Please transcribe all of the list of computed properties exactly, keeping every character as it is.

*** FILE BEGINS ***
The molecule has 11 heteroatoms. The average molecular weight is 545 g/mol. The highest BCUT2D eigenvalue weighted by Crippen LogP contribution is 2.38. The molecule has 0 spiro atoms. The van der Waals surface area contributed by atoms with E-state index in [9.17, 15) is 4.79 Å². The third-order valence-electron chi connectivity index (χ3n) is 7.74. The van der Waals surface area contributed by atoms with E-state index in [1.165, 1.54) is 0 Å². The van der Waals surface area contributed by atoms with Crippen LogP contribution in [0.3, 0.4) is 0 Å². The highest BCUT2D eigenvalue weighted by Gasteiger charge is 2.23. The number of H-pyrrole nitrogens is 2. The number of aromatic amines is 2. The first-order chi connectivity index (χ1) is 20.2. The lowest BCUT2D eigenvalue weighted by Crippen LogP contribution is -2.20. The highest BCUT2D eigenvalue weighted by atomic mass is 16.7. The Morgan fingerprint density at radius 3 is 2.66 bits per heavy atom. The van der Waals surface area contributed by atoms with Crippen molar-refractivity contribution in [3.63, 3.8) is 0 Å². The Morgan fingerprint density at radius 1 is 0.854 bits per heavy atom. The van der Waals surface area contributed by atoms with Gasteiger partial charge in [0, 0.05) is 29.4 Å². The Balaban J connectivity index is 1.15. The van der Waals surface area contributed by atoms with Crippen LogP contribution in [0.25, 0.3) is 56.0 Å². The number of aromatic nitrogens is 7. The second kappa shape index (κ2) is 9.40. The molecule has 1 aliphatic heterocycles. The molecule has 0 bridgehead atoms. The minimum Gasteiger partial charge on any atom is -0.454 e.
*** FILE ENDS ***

The molecule has 11 heteroatoms. The average molecular weight is 545 g/mol. The highest BCUT2D eigenvalue weighted by Crippen LogP contribution is 2.38. The molecule has 0 spiro atoms. The van der Waals surface area contributed by atoms with E-state index in [9.17, 15) is 4.79 Å². The third-order valence-electron chi connectivity index (χ3n) is 7.74. The van der Waals surface area contributed by atoms with E-state index in [1.165, 1.54) is 0 Å². The van der Waals surface area contributed by atoms with Crippen LogP contribution in [0.3, 0.4) is 0 Å². The highest BCUT2D eigenvalue weighted by Gasteiger charge is 2.23. The number of H-pyrrole nitrogens is 2. The number of aromatic amines is 2. The first-order chi connectivity index (χ1) is 20.2. The lowest BCUT2D eigenvalue weighted by Crippen LogP contribution is -2.20. The highest BCUT2D eigenvalue weighted by atomic mass is 16.7. The Morgan fingerprint density at radius 3 is 2.66 bits per heavy atom. The van der Waals surface area contributed by atoms with Crippen molar-refractivity contribution in [3.63, 3.8) is 0 Å². The Morgan fingerprint density at radius 1 is 0.854 bits per heavy atom. The van der Waals surface area contributed by atoms with Gasteiger partial charge in [0, 0.05) is 29.4 Å². The Balaban J connectivity index is 1.15. The van der Waals surface area contributed by atoms with Crippen LogP contribution in [0.25, 0.3) is 56.0 Å². The number of aromatic nitrogens is 7. The second kappa shape index (κ2) is 9.40. The molecule has 1 aliphatic heterocycles. The molecule has 0 bridgehead atoms. The minimum Gasteiger partial charge on any atom is -0.454 e.